The decarbonisation of the maritime industry has become a focal point for many of its biggest companies, with significant investments made to reach net zero targets through more efficient technologies and sustainable fuels.
However, while some of those fuels – such as liquefied natural gas (LNG) and methanol – are already being used on ships as lower-emission alternatives to traditional marine fuels, both have their disadvantages and impact the environment in different ways.
Electric engines have also gained popularity in recent decades, but have largely been relegated to smaller vessels due to the difficulty found in getting them to generate the kind of power needed for commercial cargo ships.
One such company is Amogy, which is hoping its ammonia-based technology will play a part in the future of the maritime sector. Director of maritime business development, Anastasija Kuprijanova, explains more about the development of ammonia fuel and the role Amogy could play in a more sustainable shipping industry.
Noah Bovenizer: What makes Amogy stand out in the alternative fuel space?
Anastasija Kuprijanova: What we do is develop ammonia power solutions, so we have a proprietary ammonia cracking solution with direct fuel cell integration that allows for distributed power generation and a zero-carbon energy source predominantly targeting applications in the maritime sector.
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So you can really think of the core of our intellectual property being in the chemical processing before the molecule enters into the fuel cell.
One of the things that makes us most competitive on the market, and somewhat revolutionary in the space, is a very highly efficient catalyst that we develop in-house.
That catalyst is the key to our reactor and being able to ‘crack’ the ammonia at lower temperatures than conventionally available crackers currently on the market, and therefore also allowing for our solution to be much smaller than those crackers that are on the market.
NB: Could you outline the company’s main product and how it works?
AK: The Amogy Power Pack is a complete ammonia power solution comprised of two modules, with about 40% of the overall footprint of the power pack consisting of the fuel cell itself.
The remaining 60% is Amogy’s ‘secret sauce’ in a lot of our science, so cracking that ammonia into the referment stream, cleaning that referment stream so there are no trace amounts of ammonia leftover – since ammonia would be damaging to a fuel cell – and then making proprietary modifications to those low-temperature pad fuel cells to make them compatible with that referment stream, and then out comes a clean source of energy.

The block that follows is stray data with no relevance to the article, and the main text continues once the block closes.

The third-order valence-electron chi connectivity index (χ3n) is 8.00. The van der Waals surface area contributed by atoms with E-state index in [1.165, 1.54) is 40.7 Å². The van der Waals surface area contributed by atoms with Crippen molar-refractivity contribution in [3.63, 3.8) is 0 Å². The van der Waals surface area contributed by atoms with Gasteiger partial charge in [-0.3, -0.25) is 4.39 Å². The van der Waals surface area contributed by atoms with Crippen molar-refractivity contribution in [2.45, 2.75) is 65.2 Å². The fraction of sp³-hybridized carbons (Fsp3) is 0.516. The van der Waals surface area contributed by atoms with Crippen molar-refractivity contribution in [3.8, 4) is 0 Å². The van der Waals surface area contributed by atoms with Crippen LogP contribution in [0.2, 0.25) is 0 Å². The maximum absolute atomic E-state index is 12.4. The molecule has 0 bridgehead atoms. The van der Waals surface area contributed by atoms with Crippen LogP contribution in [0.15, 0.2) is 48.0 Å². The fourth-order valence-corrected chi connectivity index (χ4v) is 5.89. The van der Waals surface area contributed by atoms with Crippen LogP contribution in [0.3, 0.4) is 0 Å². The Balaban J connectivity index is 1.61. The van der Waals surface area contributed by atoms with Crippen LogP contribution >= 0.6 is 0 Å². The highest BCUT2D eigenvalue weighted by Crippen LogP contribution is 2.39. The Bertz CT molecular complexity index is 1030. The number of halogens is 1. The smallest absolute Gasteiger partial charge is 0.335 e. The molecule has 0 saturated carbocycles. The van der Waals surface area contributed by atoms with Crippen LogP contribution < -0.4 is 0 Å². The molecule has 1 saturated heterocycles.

This is a technology that we have now proven and demonstrated several times, each time scaling the technology on the technology readiness scale. Our first demonstration was at the very beginning of our organisation’s inception, and that was at the 5kW scale with a drone that we flew here in Connecticut. We scaled the technology 20-fold to a tractor and then in January of 2023, a class eight truck at the 200kW scale.
This is a technology that we have now proven and demonstrated several times.
That was our last demonstration project, up until we embarked on what is now our final demonstration project, directly in our core target market with the maritime industry. That is the conversion of a tugboat at the 1mW scale with our technology which is a retrofit that is currently taking place at Phoenix Shipyard in Kingston, New York.
It will be our last and final demonstration project, and it will showcase our technology in that direct maritime application and allow us to put the first ammonia-powered vessel out on the market, out in the water.
NB: You have had a successful career in the maritime industry, what drew you to Amogy in particular?
AK: Over the last decade or so I have developed a huge passion for alternative propulsion and renewable technologies in the maritime sector.
Unfortunately, I think that unless there are folks like us engaged in the maritime sector, the normal public doesn’t realise how critical maritime is to all industries and our global supply chain. Beyond just cargo transportation, our waterways are also critical for transportation in general.
I first started my career focused on the transportation portion, so a lot of work in the public-private sector, and a lot of P3 agreements for public ferry services. Through that, I had the opportunity to work on a number of different renewable alternative propulsion projects, including electric vessels and hybrid electric.